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Rett Syndrome study finds mechanisms underlying its visual deficits

In research published in the Proceedings of the National Academy of Sciences (PNAS), researchers at the Whitehead Institute for Biomedical Research and the Picower Institute for Learning and Memory at Massachusetts Institute of Technology (MIT) have used precise genetic tools and sophisticated high-resolution electrophysiological measurements to track neurophysiological deficits resulting from the genetic mutation associated with Rett Syndrome (RTT). Further, they demonstrated the ability of recombinant human Insulin Like Growth Factor 1 (rhIGF1) and bumetanide to reverse such deficits in cell-type specific manner in RTT mice – and provided further mechanistic basis for observed clinical benefits of using rhIGF1 to treat RTT patients.

Understanding the physiological alterations in intact brain circuits in neurodevelopmental disorders is a fundamental challenge for neuroscience. It has been known that RTT arises from loss-of-function mutations in the gene Mecp2 in the brain. But MeCP2 protein is ubiquitously expressed in many cell-types and sub-regions of the brain; hence its role in cell-specific brain circuits has remained a mystery. “When we try to understand the mechanisms by which the social brain is constructed, we start with a bottom-up view. Waves of gene expression (nature) and sequences of patterned network activity (nurture) interact to mold development of specific circuits in the brain. The interplay of these factors goes awry in neurodevelopmental disorders” says the paper’s first lead author Abhishek Banerjee, who conducted the research while serving as a Simons Fellow and post-doctoral researcher at MIT’s Picower Institute for Learning and Memory, and now a Marie Curie Fellow and a NARSAD Young Investigator.

The authors in this study wanted to better understand how Mecp2 mutations affect specific neuronal subtypes that cumulatively result in RTT. To that end, they conducted technically challenging whole-cell recording of synaptic responses in vivo in the visual cortex of MeCP2-mutant mice, as well as recording dynamic neuronal population activity using two-photon microscopy. “This approach allowed us to conduct a series of in vivo studies in MeCP2-knockout mice, to see specific effects as they cascade, and to observe the relationship between neuronal subtypes and how they alter network dynamics,” Banerjee says.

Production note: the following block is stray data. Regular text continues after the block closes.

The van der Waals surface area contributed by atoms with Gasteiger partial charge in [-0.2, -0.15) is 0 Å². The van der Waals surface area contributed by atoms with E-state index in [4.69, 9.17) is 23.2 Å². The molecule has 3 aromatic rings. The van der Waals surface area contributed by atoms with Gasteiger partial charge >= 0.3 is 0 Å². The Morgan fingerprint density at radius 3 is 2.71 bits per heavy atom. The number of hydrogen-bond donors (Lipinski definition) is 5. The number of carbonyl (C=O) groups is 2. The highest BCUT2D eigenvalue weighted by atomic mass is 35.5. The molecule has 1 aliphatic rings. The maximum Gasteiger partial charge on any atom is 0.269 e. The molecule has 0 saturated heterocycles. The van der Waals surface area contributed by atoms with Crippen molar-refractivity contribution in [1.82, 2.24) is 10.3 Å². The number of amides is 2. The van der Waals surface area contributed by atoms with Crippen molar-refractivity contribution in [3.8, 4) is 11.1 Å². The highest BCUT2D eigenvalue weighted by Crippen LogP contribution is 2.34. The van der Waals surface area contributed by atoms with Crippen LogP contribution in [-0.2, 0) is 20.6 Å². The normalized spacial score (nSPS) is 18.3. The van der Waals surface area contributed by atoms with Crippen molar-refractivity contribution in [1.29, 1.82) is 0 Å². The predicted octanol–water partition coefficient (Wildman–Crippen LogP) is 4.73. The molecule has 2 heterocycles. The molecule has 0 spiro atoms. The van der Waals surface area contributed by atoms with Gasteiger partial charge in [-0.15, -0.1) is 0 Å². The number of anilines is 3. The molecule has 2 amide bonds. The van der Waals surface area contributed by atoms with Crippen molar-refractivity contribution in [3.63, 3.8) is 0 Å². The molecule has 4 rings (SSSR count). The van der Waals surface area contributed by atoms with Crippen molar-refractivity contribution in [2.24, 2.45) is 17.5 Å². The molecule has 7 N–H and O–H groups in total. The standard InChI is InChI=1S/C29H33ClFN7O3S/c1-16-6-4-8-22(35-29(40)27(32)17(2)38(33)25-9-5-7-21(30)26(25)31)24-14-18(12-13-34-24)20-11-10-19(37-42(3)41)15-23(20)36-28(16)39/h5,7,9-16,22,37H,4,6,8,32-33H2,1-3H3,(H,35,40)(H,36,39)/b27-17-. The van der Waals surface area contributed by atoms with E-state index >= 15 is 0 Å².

These recordings demonstrated that MeCP2 mutation affects cortical pyramidal neurons by reducing their excitatory and inhibitory function, and increasing their excitatory/ inhibitory ratio (E/I). “Previously, researchers have used brain slices to study synaptic E/I balance and simple alterations in neural circuits. We extended these observations to study how synaptic E/I deficits actually affect circuit-level computations within intact cortical circuits-deficits that subtly alter neural processing in patients,” Banerjee notes.

“The dual effect that Mecp2 mutation exerts on excitatory and inhibitory function causes imbalances that interfere with normal processing of information through the neuronal circuit; and the resulting abnormal signaling appears to cause the visual impairment found in RTT,” observes Xin Tang, a study co-author and post-doctoral researcher at Whitehead Institute.

Following the resulting cascade of effects through the pyramidal neurons, the researchers also observed that the polarity of GABAergic inhibition was altered and that a specific form of inhibitory interneurons named parvalbumin-expressing (PV+) inhibitory interneurons had reduced responses. That GABA polarity and PV+ responses were ultimately affected by MeCP2 had previously not been recognized in an animal model of RTT.

Subsequently, the investigators treated MeCP2 mutant mice with rhIGF1, and found that it restored cortical population responses, GABA polarity, and normalized PV+ interneuronal responses. “Our previous work showed that rhIGF1 can benefit individual neurons affected by RTT. Now we’ve demonstrated that it can improve function for an entire circuit–and how it does so,” explains senior author Mriganka Sur, the Paul E. and Lilah Newton Professor of Neuroscience, Director of the Simons Center for the Social Brain, and investigator in the Picower Institute for Learning and Memory at MIT.

“Initial clinical trials have already shown rhIGF1 has beneficial effects in treating RTT. This work helps to explain why there is therapeutic benefit, and lays the foundation for more targeted use of growth factors and other treatments,” notes senior author Rudolf Jaenisch, Whitehead Institute Founding Member and professor of biology at MIT.

This work was supported by a postdoctoral fellowship from the Simons Center for the Social Brain, a predoctoral fellowship from HHMI, and grants from the NIH (R01EY007023, R01MH085802, HD 045022, and R37-CA084198) and the Simons Foundation.